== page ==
The Geneva Conventions define which acts are considered war crimes. Combatants who commit such crimes are individually responsible, even if they acted under the orders of a superior. The military commander or other hierarchical superior will also be held criminally responsible for the acts of their subordinates, whom they are under the obligation to stop or prevent.
Nevertheless, the fact that a combatant may have violated humanitarian law shall not deprive him or her of the right to the status of combatant nor of prisoner of war should he or she fall into the power of an adverse party (API Art. 44.2). A prisoner of war who has committed crimes and serious breaches of humanitarian law may always be prosecuted, as long as the rule of law that applies under humanitarian law is respected. However, an individual may not be prosecuted for merely belonging to an armed group or for merely taking part in the hostilities.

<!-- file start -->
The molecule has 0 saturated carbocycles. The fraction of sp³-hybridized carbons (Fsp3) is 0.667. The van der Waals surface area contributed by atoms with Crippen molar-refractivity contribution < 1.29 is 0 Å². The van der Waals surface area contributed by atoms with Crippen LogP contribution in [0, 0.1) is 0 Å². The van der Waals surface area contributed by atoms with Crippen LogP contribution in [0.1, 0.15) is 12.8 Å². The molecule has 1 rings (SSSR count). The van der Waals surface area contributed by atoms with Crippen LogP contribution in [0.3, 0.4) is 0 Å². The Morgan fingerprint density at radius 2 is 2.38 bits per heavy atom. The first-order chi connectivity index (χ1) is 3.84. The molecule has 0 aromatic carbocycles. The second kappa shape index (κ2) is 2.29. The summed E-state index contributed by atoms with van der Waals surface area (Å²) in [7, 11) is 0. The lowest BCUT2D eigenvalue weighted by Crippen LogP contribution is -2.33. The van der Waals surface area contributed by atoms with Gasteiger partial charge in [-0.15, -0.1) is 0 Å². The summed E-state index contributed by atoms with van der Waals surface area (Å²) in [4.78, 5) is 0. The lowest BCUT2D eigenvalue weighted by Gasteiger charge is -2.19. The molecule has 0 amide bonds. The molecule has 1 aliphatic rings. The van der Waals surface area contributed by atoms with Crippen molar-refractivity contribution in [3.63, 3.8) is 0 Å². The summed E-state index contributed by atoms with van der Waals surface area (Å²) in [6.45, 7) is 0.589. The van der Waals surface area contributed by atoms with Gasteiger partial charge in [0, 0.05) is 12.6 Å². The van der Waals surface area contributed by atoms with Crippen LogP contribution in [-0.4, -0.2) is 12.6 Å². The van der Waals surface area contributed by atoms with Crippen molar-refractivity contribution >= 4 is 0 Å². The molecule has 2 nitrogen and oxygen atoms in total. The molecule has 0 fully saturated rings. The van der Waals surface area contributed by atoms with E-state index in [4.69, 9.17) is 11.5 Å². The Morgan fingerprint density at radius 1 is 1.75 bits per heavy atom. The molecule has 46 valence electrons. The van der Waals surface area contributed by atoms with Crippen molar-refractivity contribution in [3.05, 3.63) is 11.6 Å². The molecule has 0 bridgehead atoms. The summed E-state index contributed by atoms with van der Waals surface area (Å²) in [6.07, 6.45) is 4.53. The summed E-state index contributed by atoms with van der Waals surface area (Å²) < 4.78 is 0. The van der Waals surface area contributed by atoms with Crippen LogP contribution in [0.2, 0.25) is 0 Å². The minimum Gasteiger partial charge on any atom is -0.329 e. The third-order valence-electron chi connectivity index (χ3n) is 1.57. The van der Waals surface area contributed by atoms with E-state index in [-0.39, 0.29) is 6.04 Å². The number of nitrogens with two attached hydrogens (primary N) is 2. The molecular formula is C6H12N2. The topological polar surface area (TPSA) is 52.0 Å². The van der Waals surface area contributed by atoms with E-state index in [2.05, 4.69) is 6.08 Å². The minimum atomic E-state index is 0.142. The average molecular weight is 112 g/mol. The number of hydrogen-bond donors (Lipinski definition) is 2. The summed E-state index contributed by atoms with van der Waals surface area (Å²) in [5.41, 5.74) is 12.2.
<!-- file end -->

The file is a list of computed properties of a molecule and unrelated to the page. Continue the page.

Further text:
In order to make the protection of civilians possible, combatants are under the obligation to distinguish themselves from the civilian population. This is of particular importance while the combatants are engaged in an attack or a military operation in preparation for an attack.
However, the Geneva Conventions recognize that there are situations in armed conflicts in which, owing to the nature of the hostilities, armed combatants cannot distinguish themselves in such a manner. In such cases, they will retain their status as combatants as long as they carry their weapons openly during each military engagement (API Arts. 44.3, 48).
Civilians Taking Part in Hostilities